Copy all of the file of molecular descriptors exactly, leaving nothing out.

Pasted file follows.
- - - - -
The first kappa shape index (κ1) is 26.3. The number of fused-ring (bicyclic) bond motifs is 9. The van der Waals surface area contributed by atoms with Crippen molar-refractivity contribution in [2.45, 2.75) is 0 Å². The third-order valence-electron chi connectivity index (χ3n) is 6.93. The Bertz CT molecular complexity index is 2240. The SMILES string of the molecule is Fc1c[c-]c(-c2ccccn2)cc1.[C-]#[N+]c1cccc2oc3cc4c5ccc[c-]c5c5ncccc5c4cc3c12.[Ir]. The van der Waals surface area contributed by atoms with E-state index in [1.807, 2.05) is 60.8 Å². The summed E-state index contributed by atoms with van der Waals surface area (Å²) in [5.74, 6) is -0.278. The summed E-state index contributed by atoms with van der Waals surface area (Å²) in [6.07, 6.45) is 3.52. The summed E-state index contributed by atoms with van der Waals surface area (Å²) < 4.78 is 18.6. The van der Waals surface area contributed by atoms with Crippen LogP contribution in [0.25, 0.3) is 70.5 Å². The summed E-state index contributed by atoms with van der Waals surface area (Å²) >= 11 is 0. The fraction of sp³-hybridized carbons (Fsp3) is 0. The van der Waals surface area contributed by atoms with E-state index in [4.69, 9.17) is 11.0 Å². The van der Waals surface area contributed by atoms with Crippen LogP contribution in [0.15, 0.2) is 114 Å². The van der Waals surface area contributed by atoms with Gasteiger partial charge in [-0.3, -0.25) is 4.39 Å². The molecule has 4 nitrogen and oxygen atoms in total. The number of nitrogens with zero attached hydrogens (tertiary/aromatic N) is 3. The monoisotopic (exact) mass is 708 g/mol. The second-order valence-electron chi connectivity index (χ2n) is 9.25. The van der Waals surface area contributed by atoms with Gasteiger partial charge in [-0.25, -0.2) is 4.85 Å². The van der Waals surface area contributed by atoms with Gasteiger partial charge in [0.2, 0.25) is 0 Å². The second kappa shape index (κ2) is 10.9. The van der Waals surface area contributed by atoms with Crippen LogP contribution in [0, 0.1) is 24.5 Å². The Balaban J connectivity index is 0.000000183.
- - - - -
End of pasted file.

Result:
The first kappa shape index (κ1) is 26.3. The number of fused-ring (bicyclic) bond motifs is 9. The van der Waals surface area contributed by atoms with Crippen molar-refractivity contribution in [2.45, 2.75) is 0 Å². The third-order valence-electron chi connectivity index (χ3n) is 6.93. The Bertz CT molecular complexity index is 2240. The SMILES string of the molecule is Fc1c[c-]c(-c2ccccn2)cc1.[C-]#[N+]c1cccc2oc3cc4c5ccc[c-]c5c5ncccc5c4cc3c12.[Ir]. The van der Waals surface area contributed by atoms with E-state index in [1.807, 2.05) is 60.8 Å². The summed E-state index contributed by atoms with van der Waals surface area (Å²) in [5.74, 6) is -0.278. The summed E-state index contributed by atoms with van der Waals surface area (Å²) in [6.07, 6.45) is 3.52. The summed E-state index contributed by atoms with van der Waals surface area (Å²) < 4.78 is 18.6. The van der Waals surface area contributed by atoms with Crippen LogP contribution in [0.25, 0.3) is 70.5 Å². The summed E-state index contributed by atoms with van der Waals surface area (Å²) >= 11 is 0. The fraction of sp³-hybridized carbons (Fsp3) is 0. The van der Waals surface area contributed by atoms with E-state index in [4.69, 9.17) is 11.0 Å². The van der Waals surface area contributed by atoms with Crippen LogP contribution in [0.15, 0.2) is 114 Å². The van der Waals surface area contributed by atoms with Gasteiger partial charge in [-0.3, -0.25) is 4.39 Å². The molecule has 4 nitrogen and oxygen atoms in total. The number of nitrogens with zero attached hydrogens (tertiary/aromatic N) is 3. The monoisotopic (exact) mass is 708 g/mol. The second-order valence-electron chi connectivity index (χ2n) is 9.25. The van der Waals surface area contributed by atoms with Gasteiger partial charge in [-0.25, -0.2) is 4.85 Å². The van der Waals surface area contributed by atoms with Gasteiger partial charge in [0.2, 0.25) is 0 Å². The second kappa shape index (κ2) is 10.9. The van der Waals surface area contributed by atoms with Crippen LogP contribution in [0, 0.1) is 24.5 Å². The Balaban J connectivity index is 0.000000183.